Defendant Allegedly Ran Scheme For Ten Years
$32 Million In Losses To Elderly Investors
Charges Of Financial Elder Abuse, Forgeries, And Theft
Financial elder abuse can be limited to isolated transactions exploiting the elderly or can be a largescale fraud striking numerous elderly victims. Seniors are often targets of Ponzi schemes, where money collected from new investors is used to pay existing investors, and there really is no actual investment of funds. Such schemes violate securities laws and, when the victims are seniors, also constitute financial elder abuse and may involve other crimes. See Penal Code § 368 and Cal. Welf. & Inst. Code § 15610.30 (definition of financial elder abuse). Evans Law Firm, Inc. can represent you if you lose money in a Ponzi scheme or any other type of securities fraud or financial elder abuse here in Los Angeles or elsewhere in California. If you have, call our lawyers today at (415)441-8669. Our toll-free number is 1-888-50EVANS (888-503-8267).
Recent Sentencing In Ponzi Scheme Case Involving Christian Radio Host
A Christian radio host was recently sentenced to three life sentences after pleading guilty to running an elaborate Ponzi scheme that defrauded several elderly listeners out of millions of dollars. In addition to the three life sentences, the sentencing judge also sentenced the defendant to another 10 years each for three additional charges, including one charge of forgery against the elderly, and two charges of exploitation of the elderly. According to a statement from the District Attorney’s Elder Financial Fraud team, the defendant amassed $32 million in losses to his elderly clients by means of a 10-year scheme he ran on Christian radio, to convince elderly religious folk to invest with his company. Authorities say he bilked elderly people out of their retirement savings, targeting middle-class people mostly in their 60s, 70s, 80s, and 90s, who were looking for a stable retirement funds. Instead, the defendant allegedly deposited his investors’ funds into a single account which he then used to pay out earlier investors. The U.S. Securities and Exchange Commission (SEC) said the defendant exhausted “virtually all investor funds,” and used “significant portions” of the funds for personal and company expenses, as well as making Ponzi payments to his investors. In order to hide the fraud, the SEC charged that the defendant created false account statements that displayed incorrect balances. During his sentencing hearing, more than a dozen elderly victims testified against him, describing in detail how they lost anywhere from $50,000 to $600,000. Some had to sell their homes or take on part-time jobs as a result of the fraud, according to the district attorney’s office.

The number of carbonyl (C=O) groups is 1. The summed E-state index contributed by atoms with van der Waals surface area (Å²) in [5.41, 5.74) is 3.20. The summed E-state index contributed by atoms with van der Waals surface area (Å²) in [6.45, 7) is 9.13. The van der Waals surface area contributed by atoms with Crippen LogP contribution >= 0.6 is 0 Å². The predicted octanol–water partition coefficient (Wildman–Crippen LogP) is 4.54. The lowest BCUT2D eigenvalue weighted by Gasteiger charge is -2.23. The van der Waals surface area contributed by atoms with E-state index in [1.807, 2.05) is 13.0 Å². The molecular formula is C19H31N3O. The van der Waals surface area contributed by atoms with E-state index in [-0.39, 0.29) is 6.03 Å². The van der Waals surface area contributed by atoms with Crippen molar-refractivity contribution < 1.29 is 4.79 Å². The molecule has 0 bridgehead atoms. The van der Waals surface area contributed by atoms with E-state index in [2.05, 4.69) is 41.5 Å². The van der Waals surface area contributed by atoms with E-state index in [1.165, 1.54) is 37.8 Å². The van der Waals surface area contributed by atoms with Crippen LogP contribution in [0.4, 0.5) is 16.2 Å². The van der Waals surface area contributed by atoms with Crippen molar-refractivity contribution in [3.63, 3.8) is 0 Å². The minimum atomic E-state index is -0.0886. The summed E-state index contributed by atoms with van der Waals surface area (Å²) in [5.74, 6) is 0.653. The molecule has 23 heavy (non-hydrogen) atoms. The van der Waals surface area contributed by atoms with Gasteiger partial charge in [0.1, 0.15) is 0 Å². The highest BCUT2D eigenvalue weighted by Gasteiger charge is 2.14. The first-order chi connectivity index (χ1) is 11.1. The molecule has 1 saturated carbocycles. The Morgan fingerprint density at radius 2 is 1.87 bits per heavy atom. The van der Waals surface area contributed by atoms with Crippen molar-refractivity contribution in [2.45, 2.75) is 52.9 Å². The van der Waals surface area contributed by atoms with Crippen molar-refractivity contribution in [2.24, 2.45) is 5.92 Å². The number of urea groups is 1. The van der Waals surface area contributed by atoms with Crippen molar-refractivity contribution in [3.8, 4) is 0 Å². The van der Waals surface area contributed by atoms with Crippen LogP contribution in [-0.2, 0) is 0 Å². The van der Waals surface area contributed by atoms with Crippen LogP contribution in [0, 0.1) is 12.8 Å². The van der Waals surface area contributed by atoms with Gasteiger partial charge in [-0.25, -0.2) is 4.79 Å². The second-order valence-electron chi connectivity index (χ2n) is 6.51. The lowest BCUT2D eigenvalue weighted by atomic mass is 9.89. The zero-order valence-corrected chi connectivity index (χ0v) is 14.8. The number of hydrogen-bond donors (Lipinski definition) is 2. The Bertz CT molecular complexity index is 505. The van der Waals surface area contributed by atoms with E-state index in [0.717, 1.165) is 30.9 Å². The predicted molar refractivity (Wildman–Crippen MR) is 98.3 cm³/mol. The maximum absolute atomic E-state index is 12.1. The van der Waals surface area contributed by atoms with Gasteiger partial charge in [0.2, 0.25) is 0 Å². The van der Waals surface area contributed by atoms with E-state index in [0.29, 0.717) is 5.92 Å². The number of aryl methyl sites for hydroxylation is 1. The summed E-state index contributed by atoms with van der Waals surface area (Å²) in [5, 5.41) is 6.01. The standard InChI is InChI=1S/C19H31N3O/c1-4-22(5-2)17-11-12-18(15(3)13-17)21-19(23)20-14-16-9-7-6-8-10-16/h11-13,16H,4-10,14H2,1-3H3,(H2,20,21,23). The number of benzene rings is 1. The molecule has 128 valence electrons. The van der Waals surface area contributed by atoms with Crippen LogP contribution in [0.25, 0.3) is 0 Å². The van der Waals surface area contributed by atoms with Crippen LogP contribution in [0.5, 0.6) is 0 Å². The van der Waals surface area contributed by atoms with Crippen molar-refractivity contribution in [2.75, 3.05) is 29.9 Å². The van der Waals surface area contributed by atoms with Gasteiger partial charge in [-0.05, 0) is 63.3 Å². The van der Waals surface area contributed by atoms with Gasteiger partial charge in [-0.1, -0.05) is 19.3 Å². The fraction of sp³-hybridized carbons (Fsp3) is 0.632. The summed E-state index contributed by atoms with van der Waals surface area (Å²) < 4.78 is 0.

Watch Out For “Red Flags” Of Ponzi Schemes
Here are some of the classic “red flags” of Ponzi schemes like the one involved in the reported case:
- High returns with little or no risk. Be especially suspicious of any “guaranteed” investment opportunity.
- Overly consistent/guaranteed returns. Investments tend to go up and down over time. Be skeptical about an investment that regularly generates positive returns regardless of overall market conditions.
- Unregistered investments. Ponzi schemes typically involve investments that are not registered with the SEC or with state regulators. Registration is important because it provides investors with access to information about the company’s management, products, services, and finances.
- Unlicensed sellers. Federal and state securities laws require investment professionals and firms to be licensed or registered. Most Ponzi schemes involve unlicensed individuals or unregistered firms.
- Issues with paperwork. Account statement errors may be a sign that funds are not being invested as promised.
- Difficulty receiving payments. Be suspicious if you don’t receive a payment or have difficulty cashing out. Ponzi scheme promoters sometimes try to prevent participants from cashing out by offering even higher returns for staying put.
If you or a loved one has been the victim of a Ponzi scheme or other form of financial elder abuse in Los Angeles or elsewhere in California contact Ingrid M. Evans at Evans Law Firm, Inc. at (415) 441-8669, or by email at <a href=”mailto:firstname.lastname@example.org”>email@example.com</a>. Our toll-free number is 1-888-50EVANS (888-503-8267).
 Evans Law Firm, Inc. was not involved in the case in any way.